I Know What They’re Up To… But I Fall For It Anyway

A sneak peak into my fridge.

A sneak peek into my fridge.

I’m currently undergoing the slightly painful process of looking for a new car insurance provider. The way I see it, there are a couple of dangers to this: 1. Filling in a form wrongly and voiding my policy if I do need to claim and (more worryingly) 2. Missing out on a free Meerkat toy.

Supermarkets, companies selling just about anything, banks… they all try to reel us in with sneaky promotions and freebies. I think we all know they are doing it. We don’t want to be taken in by ‘The Man’ and tricked by his little ploys to make us spend our hard-earned cash. Even if you think you’re wise to these sales tactics, I bet you’ve been unable to resist a ‘buy one get one free’ at some point in the recent past.

‘Comparing the market’ is, in theory, a reasonably efficient and sensible way to sift through the various companies offering us insurance products. By filling in one form online yesterday, I was provided with over 40 quotes for how much money I could part with to insure my wheels. Unfortunately, the efficiency of the whole process is hindered when I know that the next few weeks is likely to be punctuated by phone calls and emails pestering me to choose an insurer, even if I’ve ticked the appropriate boxes to avoid this happening. I had this trouble a few months back when sorting out pet insurance for our little furball of fun. Unless “More Than Freeman” himself rings me up, I don’t want to hear any more from you: please leave me alone.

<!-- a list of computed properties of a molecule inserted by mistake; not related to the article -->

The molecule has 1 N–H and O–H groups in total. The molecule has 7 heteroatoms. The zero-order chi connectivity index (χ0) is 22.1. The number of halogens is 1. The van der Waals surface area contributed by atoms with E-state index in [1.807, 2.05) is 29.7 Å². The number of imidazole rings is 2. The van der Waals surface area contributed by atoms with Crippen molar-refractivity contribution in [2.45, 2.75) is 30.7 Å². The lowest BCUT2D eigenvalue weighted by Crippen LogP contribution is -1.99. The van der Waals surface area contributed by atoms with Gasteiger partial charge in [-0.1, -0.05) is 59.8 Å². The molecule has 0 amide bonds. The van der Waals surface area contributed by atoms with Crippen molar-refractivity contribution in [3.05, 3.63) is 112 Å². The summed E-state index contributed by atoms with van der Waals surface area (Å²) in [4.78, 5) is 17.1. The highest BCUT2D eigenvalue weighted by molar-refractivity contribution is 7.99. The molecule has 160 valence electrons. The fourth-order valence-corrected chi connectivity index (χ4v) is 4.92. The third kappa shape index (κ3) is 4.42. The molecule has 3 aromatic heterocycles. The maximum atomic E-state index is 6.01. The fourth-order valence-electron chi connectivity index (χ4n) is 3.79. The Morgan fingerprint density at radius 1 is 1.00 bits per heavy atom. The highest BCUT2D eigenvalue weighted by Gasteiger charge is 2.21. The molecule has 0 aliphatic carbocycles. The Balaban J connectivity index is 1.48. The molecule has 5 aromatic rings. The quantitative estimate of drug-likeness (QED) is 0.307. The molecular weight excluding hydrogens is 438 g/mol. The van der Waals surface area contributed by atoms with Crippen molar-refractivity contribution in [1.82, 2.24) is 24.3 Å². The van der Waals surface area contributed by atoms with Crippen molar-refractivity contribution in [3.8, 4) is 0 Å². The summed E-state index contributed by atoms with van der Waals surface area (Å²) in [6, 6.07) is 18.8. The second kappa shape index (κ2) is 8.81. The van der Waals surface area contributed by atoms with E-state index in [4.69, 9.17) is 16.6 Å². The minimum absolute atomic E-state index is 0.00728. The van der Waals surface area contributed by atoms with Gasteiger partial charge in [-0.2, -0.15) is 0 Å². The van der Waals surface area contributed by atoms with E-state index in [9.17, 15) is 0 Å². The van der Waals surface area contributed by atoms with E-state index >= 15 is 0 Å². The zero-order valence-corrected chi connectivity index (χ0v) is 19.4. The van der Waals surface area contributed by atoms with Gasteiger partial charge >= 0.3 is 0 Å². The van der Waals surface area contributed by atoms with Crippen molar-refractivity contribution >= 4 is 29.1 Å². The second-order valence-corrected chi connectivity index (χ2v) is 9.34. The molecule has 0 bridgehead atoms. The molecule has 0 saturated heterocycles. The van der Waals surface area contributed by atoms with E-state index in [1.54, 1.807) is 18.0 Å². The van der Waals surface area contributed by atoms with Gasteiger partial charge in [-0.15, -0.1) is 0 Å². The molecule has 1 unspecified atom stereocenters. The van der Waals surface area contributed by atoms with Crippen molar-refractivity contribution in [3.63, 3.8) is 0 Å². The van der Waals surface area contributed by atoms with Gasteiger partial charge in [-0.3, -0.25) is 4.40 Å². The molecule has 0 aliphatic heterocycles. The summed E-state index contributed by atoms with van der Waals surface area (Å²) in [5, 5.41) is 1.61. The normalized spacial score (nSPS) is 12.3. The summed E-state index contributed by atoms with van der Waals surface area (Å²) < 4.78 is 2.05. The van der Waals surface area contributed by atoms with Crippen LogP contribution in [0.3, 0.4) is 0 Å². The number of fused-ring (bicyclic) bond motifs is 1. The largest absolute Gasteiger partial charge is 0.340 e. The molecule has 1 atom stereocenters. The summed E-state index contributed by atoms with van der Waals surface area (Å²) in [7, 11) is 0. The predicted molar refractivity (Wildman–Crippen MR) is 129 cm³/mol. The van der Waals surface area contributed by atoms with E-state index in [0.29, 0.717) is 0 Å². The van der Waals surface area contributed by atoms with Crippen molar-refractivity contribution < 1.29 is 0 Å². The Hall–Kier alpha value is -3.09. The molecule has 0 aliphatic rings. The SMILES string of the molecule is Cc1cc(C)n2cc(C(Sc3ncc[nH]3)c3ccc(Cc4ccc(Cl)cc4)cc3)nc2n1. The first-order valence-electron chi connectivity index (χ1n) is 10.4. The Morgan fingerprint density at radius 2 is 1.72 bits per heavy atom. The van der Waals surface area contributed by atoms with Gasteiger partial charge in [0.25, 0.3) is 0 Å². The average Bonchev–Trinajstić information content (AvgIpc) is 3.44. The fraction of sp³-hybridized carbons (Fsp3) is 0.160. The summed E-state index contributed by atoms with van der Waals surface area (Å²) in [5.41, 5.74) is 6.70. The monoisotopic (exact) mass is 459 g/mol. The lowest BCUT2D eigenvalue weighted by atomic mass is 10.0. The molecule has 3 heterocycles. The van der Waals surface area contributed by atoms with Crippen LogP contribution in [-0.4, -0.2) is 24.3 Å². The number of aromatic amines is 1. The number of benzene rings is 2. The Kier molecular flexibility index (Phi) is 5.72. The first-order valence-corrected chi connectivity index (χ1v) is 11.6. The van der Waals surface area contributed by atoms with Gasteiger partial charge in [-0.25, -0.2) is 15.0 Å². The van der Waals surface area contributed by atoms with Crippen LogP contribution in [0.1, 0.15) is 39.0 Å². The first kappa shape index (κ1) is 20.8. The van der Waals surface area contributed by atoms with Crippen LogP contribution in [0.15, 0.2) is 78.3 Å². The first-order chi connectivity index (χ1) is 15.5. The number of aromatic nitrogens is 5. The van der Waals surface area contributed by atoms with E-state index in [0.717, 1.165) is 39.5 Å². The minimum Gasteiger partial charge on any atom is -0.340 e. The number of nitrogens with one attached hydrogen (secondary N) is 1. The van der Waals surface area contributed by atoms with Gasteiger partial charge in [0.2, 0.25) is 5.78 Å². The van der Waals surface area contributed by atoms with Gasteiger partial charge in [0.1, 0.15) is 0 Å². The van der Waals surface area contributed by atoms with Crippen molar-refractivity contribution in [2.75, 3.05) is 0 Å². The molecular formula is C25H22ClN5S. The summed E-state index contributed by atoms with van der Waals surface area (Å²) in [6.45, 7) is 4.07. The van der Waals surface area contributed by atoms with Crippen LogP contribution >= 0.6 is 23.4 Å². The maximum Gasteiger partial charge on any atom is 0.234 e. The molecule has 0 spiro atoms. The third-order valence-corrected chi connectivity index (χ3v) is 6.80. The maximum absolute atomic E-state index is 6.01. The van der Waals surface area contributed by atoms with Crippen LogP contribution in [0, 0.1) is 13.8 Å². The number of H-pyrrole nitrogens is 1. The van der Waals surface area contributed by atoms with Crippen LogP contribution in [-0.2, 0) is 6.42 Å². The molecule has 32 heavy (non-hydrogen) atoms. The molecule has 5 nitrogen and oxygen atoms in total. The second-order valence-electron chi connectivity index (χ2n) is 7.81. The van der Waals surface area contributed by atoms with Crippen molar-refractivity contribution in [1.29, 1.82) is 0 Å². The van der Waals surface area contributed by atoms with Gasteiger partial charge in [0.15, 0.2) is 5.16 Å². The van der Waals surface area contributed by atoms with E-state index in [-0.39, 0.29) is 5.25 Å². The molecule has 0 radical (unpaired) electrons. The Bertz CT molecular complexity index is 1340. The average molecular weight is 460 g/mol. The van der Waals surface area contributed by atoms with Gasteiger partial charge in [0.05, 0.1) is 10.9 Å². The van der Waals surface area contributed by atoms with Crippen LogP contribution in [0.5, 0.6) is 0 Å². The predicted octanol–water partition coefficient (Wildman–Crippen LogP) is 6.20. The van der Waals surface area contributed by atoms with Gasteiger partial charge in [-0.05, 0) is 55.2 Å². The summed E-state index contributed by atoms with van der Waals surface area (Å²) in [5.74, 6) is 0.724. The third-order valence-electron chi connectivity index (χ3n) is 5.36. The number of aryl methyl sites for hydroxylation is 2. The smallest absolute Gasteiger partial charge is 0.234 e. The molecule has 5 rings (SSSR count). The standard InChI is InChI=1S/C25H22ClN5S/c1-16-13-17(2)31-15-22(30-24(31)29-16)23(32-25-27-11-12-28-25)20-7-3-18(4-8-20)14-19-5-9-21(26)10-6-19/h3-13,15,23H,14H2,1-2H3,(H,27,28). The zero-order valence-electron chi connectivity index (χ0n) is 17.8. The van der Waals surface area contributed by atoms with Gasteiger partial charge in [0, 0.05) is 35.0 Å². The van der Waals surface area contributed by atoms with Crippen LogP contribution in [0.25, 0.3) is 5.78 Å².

Have you ever looked in your fridge and realised that the supermarket have forced you to stockpile yoghurts as if you won’t be able to leave the house for the next three months? I only need to buy enough yoghurts to last two people a few days. Instead, my inability to resist a multi-buy promotion can mean that instead I buy 15 yoghurts for the price of 14, saving me a grand total of about 20p. Brilliant. I do have quite strong feelings about the types of food supermarkets include in these promotions: there should be more fruit and vegetables on offer, and less chocolate and ready meals. That said, I don’t think we should encourage food waste either, so I’m not saying five cabbages for the price of four is the right way forward.

Then of course there’s the classic point-of-sale marketing. You don’t need that chewing gum, sweets or chocolate, but it’s right by the till and, well, you are a bit peckish. The worst bit about this is it preys on children and the parents who have just dragged them around a supermarket against their will. We all know why sugary, tempting products are placed where they are, but it’s surprising how often you pick one up. Shops everywhere also make you feel like you’re saving a fortune by odd-number pricing. For example, you can buy a car for £9,999 and convince yourself what a great deal it is (ONLY four figures!). There’s no two ways about it: You’ve spent ten grand.

Even paying for things can be more expensive than you think. I have a credit card that allows me to collect Air Miles whenever I use it. This leads to all sorts of trouble when I’m charged for the privilege of paying. I sit there trying to figure out whether the additional £4.50 I am giving the bank to “process” my payment (i.e. for doing its job) is worth the Air Miles I will gain. I’m reasonably sure it’s rarely worth it, but I regularly pay that stupid £4.50 anyway.

I do realise that nothing I have written about here is groundbreaking stuff. We all know what they’re up to! We like to think we are savvy enough to understand the marketing we are constantly subjected to. But at some point we still end up coming home from the supermarket with enough blueberries to feed a small army or letting a bunch of Meerkats sort out our car insurance because we are actually a little bit excited by the possibility of receiving a cuddly toy in the post. So maybe we aren’t so smart after all.

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